Whether you’re remodeling the whole kitchen or just considering new appliances, some homeowners find themselves in a dilemma when it comes to deciding between a cooktop wall oven combo and a range.
Remodelista notes that options for configurations, cooking functions and size of both ranges and cooktops tend to be vast. This allows for nice variety and adaptability; however, it can also make choosing more difficult. Janet Hall of Remodelista recommends that you consider the following:
Benefits of Cooktops
- Offers flexibility in cooktop sizes and configurations; there can be different oven widths and stovetop sizes for your needs;
- Oven cooking can be set up ergonomically at arm and eye level;
- Adaptability in kitchen configurations offers separate cooking and baking zones;
- Better for multiple cooks in the kitchen;
- Has dual full-size oven capability if needed for avid cooks.
Benefits of Ranges
- All of the cooking functions will be centralized in one location;
- Is an efficient space-saver for smaller kitchens;
- Makes an impactful aesthetic statement in kitchens that are in need of a design focal point;
- Tends to be more affordable;
- Easy to install.
Do you have a small kitchen with limited cabinet and wall space? A range can be a good option, as they come in standard widths of 30 to 36 inches or even smaller, according to HGTV Remodels Cooktops take up counter space, but they do leave cabinet space available for storage. Ranges take up less space than cooktops or a separate wall oven. Ultimately, you should be striving for good “flow” in the kitchen, including ample space for working, dining, entertaining and storage. However, if space allows, the functionality of a cooktop is hard to beat.
CNET recommends that you take your cooking habits into consideration as well. How often do you use your cooking appliances? Do you have a genuine need for a big oven, or will you just use it once or twice a year for holiday cooking? Are you an avid baker fond of making complex multi-course meals?
If you cook and entertain a lot, a double oven setup might be in order. Ranges are usually limited to just one oven, so a wall oven is the way to go if two full-sized ovens are needed. You could also supplement your setup with an additional single wall oven.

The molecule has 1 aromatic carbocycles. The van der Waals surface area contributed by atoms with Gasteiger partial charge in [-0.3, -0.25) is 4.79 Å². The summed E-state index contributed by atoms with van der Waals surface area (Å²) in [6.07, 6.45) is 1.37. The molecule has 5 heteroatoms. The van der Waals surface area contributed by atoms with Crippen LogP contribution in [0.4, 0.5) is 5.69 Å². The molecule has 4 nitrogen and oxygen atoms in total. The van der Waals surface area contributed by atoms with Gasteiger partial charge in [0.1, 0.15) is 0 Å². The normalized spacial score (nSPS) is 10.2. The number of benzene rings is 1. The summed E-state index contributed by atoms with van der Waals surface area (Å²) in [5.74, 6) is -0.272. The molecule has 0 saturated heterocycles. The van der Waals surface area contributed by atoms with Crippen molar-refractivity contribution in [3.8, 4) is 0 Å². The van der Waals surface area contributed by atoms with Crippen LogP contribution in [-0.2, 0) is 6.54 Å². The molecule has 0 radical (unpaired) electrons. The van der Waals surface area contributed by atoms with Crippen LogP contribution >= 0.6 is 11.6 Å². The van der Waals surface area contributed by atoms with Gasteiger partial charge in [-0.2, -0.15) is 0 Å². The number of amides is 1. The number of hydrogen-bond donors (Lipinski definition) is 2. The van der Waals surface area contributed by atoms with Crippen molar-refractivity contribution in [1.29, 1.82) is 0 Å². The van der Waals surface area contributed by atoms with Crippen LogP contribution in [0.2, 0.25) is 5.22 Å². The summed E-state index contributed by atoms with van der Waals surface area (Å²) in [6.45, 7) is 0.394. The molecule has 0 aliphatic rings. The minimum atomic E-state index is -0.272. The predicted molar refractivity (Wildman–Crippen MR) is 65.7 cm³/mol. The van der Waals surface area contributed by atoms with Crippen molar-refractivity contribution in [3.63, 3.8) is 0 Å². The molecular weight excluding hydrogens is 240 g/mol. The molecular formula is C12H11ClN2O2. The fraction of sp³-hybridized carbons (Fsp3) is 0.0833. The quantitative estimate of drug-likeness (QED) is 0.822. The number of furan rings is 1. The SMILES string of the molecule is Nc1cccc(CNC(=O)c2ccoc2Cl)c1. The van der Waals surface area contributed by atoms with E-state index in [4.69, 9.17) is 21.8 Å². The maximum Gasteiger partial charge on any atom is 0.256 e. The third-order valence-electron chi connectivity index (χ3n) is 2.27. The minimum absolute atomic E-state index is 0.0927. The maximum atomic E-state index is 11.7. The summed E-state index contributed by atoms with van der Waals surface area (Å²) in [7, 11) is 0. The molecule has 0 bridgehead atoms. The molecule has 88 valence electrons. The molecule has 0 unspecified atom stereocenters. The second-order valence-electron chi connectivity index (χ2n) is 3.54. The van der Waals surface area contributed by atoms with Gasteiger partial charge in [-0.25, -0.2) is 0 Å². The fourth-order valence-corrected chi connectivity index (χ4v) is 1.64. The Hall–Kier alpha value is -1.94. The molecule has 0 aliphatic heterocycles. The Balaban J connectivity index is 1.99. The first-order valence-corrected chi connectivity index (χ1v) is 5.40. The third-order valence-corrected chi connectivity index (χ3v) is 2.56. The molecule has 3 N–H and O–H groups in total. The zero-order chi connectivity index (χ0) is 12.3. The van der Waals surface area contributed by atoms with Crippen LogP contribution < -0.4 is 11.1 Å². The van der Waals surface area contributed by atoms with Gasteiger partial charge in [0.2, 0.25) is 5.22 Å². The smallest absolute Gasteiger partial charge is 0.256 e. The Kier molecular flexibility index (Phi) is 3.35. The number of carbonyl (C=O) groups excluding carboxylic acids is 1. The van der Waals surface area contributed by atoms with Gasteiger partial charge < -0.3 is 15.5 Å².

Proximity, comfort and convenience are also important considerations. If you like to linger in front of the stovetop while cooking, you might want to avoid radiating oven heat. A wall oven within arm’s reach is a good idea for those with bad backs or knee issues. Be mindful of wall oven placement in relation to the height of the person who will be using it the most.
Cooktops offer more flexibility in size, placement, burner style, induction burners and other options. If you’re a solo cook, there’s less to worry about in terms of access. If there are two cooks (or more), consider a cooktop plus an oven to help create separate baking and cooking areas.
Design and Cost
If you really don’t have strong cooking preferences, a choice between a cooktop and range may come down to aesthetics. Do you like the sleek look of a built-in? A cooktop and/or wall oven may be the answer. Do you love the visual impact of a professional-looking kitchen? Then a range might be best for you. Even some of the pros who love an over-under setup of a range sometimes opt for a sleek, integrated cooktop setup instead with a wall-oven mounted beneath it.
Generally, ranges are the more affordable of the two, according the Consumer Reports. There’s one for every budget and they are easy to install; however, top-tier ranges cost more than cooktop-oven combos. If replacing an existing unit, it will be more affordable to stick with the same type of appliance for seamless installation. However, if remodeling or starting from scratch, the sky’s the limit.